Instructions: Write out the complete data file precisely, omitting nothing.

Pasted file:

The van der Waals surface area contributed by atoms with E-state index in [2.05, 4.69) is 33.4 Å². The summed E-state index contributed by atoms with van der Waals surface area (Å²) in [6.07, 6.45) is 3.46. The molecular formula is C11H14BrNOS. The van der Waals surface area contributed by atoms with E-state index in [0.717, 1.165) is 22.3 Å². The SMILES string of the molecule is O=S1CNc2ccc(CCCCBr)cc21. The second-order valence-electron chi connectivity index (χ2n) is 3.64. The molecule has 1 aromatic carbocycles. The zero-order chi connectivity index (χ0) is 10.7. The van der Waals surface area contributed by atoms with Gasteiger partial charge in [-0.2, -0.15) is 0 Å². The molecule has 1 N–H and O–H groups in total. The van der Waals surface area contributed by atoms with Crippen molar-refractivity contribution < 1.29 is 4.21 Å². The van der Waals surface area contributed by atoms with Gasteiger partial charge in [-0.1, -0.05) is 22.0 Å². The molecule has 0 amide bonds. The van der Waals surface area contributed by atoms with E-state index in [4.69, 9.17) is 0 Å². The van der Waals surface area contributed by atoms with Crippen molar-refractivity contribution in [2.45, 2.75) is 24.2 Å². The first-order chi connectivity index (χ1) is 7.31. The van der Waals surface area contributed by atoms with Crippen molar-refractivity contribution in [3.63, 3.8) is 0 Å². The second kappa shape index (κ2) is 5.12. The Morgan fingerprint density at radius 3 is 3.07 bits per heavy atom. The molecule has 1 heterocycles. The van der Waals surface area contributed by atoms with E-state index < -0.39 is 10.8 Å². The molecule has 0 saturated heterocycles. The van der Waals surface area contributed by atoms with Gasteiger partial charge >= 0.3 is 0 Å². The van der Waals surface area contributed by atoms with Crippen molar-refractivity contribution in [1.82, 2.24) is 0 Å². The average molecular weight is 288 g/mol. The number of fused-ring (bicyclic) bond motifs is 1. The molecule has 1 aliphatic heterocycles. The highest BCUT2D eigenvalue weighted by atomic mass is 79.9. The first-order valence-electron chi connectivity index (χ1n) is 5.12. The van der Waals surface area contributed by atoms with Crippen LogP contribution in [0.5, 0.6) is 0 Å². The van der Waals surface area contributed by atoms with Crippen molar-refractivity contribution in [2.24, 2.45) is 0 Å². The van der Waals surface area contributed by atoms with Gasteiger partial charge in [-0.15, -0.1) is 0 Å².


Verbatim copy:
The van der Waals surface area contributed by atoms with E-state index in [2.05, 4.69) is 33.4 Å². The summed E-state index contributed by atoms with van der Waals surface area (Å²) in [6.07, 6.45) is 3.46. The molecular formula is C11H14BrNOS. The van der Waals surface area contributed by atoms with E-state index in [0.717, 1.165) is 22.3 Å². The SMILES string of the molecule is O=S1CNc2ccc(CCCCBr)cc21. The second-order valence-electron chi connectivity index (χ2n) is 3.64. The molecule has 1 aromatic carbocycles. The zero-order chi connectivity index (χ0) is 10.7. The van der Waals surface area contributed by atoms with Gasteiger partial charge in [-0.2, -0.15) is 0 Å². The molecule has 1 N–H and O–H groups in total. The van der Waals surface area contributed by atoms with Crippen molar-refractivity contribution < 1.29 is 4.21 Å². The van der Waals surface area contributed by atoms with Gasteiger partial charge in [-0.1, -0.05) is 22.0 Å². The molecule has 0 amide bonds. The van der Waals surface area contributed by atoms with E-state index in [4.69, 9.17) is 0 Å². The van der Waals surface area contributed by atoms with Crippen molar-refractivity contribution in [2.45, 2.75) is 24.2 Å². The first-order chi connectivity index (χ1) is 7.31. The van der Waals surface area contributed by atoms with Crippen molar-refractivity contribution in [3.63, 3.8) is 0 Å². The second kappa shape index (κ2) is 5.12. The Morgan fingerprint density at radius 3 is 3.07 bits per heavy atom. The molecule has 1 heterocycles. The van der Waals surface area contributed by atoms with E-state index < -0.39 is 10.8 Å². The molecule has 0 saturated heterocycles. The van der Waals surface area contributed by atoms with Gasteiger partial charge >= 0.3 is 0 Å². The van der Waals surface area contributed by atoms with Crippen molar-refractivity contribution in [1.82, 2.24) is 0 Å². The average molecular weight is 288 g/mol. The number of fused-ring (bicyclic) bond motifs is 1. The molecule has 1 aliphatic heterocycles. The highest BCUT2D eigenvalue weighted by atomic mass is 79.9. The first-order valence-electron chi connectivity index (χ1n) is 5.12. The van der Waals surface area contributed by atoms with Crippen LogP contribution in [0.5, 0.6) is 0 Å². The van der Waals surface area contributed by atoms with Crippen molar-refractivity contribution in [2.24, 2.45) is 0 Å². The van der Waals surface area contributed by atoms with Gasteiger partial charge in [-0.15, -0.1) is 0 Å².